Mike Teunissen says that taking yellow ahead of Peter Sagan on Tour de France 2019 stage one made it an even more enjoyable day.
The 26-year-old took a shock victory ahead of three-time world champion Sagan, becoming the first Dutchman in 30 years - since Erik Breukink in 1989 - to wear the yellow jersey.
He took that honour instead of his compatriot and team-mate Dylan Groenewegen, Jumbo-Visma's lead sprinter, after he crashed with just 1.5km to go.
Teunissen then took it upon himself to try and deliver a high placing on the stage for the team, and eventually managed to edge out a top-class sprinting field that included Caleb Ewan (Lotto-Soudal), Elia Viviani (Deceuninck-Quick-Step) and Michael Matthews (Sunweb) as well as Sagan.
"[The crash just happened next to me]," Teunissen said.
"I don’t know what happened exactly, but just kind of bikes hitting into each other and I was able to swerve around it. I didn’t see much yellow around me anymore, so I was looking to see if I could see him [Dylan Groenewegen] or not and I then heard that he’d crashed.
"At that moment it’s really strange because all the work you’ve been going for for quite a long time suddenly it’s gone. I felt good and I just thought the least I could do is make something out of it. I was really relaxed in the last K because there was nothing to lose for me personally – it was mission failed already – and then suddenly it opened up I had a lot of power.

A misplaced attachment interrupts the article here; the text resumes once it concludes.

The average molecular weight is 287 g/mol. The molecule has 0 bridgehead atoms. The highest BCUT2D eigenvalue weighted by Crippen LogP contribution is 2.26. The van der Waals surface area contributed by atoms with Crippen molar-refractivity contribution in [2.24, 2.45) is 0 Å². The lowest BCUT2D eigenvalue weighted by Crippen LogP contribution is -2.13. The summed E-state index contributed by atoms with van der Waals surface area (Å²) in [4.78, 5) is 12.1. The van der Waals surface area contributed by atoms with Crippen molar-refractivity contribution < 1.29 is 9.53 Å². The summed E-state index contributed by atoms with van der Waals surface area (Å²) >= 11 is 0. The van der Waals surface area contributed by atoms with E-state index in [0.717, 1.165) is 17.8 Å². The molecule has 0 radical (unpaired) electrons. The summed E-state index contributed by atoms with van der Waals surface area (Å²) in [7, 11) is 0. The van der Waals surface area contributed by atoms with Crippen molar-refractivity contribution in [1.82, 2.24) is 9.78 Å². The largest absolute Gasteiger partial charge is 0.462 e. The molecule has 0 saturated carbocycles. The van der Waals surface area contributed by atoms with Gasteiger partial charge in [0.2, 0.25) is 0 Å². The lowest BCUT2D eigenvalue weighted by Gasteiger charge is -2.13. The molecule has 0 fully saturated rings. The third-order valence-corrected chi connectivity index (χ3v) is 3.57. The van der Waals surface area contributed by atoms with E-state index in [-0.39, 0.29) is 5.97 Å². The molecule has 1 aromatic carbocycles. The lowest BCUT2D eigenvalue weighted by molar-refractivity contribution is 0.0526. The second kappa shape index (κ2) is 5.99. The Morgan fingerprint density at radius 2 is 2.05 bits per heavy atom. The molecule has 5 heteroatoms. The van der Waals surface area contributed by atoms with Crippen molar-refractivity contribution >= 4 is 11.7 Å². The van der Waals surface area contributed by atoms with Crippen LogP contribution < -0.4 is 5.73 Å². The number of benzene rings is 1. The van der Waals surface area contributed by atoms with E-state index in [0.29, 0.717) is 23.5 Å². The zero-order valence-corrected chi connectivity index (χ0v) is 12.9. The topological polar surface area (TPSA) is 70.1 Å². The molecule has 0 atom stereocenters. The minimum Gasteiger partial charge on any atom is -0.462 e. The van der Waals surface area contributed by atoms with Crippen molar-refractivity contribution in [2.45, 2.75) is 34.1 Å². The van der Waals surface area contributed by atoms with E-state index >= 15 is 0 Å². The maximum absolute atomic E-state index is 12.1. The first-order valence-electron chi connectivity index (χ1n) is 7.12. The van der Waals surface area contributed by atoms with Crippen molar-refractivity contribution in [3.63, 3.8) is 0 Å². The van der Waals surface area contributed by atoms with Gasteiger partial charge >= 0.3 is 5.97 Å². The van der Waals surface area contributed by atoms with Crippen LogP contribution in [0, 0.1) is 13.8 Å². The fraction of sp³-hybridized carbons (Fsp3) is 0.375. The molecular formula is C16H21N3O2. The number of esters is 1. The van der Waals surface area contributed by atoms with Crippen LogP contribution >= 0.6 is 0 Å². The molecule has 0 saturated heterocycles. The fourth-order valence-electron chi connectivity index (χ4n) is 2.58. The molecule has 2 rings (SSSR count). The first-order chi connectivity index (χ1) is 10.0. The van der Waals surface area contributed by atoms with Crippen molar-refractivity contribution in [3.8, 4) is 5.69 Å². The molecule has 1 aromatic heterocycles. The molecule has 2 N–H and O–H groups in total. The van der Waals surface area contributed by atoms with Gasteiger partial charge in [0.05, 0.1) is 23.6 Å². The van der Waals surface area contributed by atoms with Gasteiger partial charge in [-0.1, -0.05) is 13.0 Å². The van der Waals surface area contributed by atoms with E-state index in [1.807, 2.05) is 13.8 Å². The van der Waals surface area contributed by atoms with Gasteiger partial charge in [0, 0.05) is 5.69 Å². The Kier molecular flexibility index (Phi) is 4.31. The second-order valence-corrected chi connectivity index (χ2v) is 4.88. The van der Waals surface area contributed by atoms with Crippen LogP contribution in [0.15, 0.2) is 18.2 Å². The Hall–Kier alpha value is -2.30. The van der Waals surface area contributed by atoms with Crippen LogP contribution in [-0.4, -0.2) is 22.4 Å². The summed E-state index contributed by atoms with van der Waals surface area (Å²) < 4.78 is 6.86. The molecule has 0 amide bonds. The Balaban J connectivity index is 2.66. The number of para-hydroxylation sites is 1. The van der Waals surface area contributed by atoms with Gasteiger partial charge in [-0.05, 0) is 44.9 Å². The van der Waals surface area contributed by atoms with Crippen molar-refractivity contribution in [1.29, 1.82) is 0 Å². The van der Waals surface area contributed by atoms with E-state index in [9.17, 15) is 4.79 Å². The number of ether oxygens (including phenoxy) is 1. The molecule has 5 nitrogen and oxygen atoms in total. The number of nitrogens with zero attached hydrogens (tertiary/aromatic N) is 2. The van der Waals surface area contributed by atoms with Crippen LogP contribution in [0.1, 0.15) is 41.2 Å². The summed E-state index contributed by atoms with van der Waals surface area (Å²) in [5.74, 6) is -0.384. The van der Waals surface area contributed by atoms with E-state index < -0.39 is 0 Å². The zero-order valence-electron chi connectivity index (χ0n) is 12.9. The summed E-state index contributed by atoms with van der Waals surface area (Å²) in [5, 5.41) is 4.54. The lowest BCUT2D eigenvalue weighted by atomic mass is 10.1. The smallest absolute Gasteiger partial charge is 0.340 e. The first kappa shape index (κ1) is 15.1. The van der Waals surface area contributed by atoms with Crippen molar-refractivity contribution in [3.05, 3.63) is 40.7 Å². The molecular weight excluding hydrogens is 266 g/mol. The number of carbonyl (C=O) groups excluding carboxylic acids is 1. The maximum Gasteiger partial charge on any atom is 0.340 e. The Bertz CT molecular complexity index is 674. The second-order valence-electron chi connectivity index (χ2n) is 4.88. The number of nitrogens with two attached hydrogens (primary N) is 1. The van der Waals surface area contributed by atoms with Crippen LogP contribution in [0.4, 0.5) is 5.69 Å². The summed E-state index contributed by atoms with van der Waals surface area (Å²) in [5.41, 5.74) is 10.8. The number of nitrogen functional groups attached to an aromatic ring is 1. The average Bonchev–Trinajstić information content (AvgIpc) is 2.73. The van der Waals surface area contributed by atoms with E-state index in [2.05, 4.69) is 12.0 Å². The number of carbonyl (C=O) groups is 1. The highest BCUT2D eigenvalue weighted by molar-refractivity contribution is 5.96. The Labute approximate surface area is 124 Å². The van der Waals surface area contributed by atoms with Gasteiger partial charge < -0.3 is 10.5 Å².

Teunissen, who also took his maiden Grand Tour victory along with the lead of the 2019 Tour, said Sagan was quick to congratulate him despite missing out on his 12th career stage win and a third stint in the yellow jersey after wearing it in 2016 and 2017.
Sagan took up his sprint from behind Michael Matthews in the reduced bunch on the 194.5km stage into Brussels, but appeared to commit too early with Teunissen able to come around Sonny Colbrelli and accelerate to beat the Slovakian to the line.
"First he [Sagan] congratulated me and then he said was a really nice, exciting sprint," Teunissen said.
"Of course he’s one of the biggest cyclists ever so to get the jersey over him makes it even more special on an already special day.
"I came into second position and I saw Sagan going slower than me so I thought actually I can win here. I just went for it and threw myself at the line.
"I know my position though, I’d never beat him in a normal sprint."
Thank you for reading 5 articles this month* Join now for unlimited access
Enjoy your first month for just £1 / $1 / €1
*Read 5 free articles per month without a subscription
Join now for unlimited access
Try first month for just £1 / $1 / €1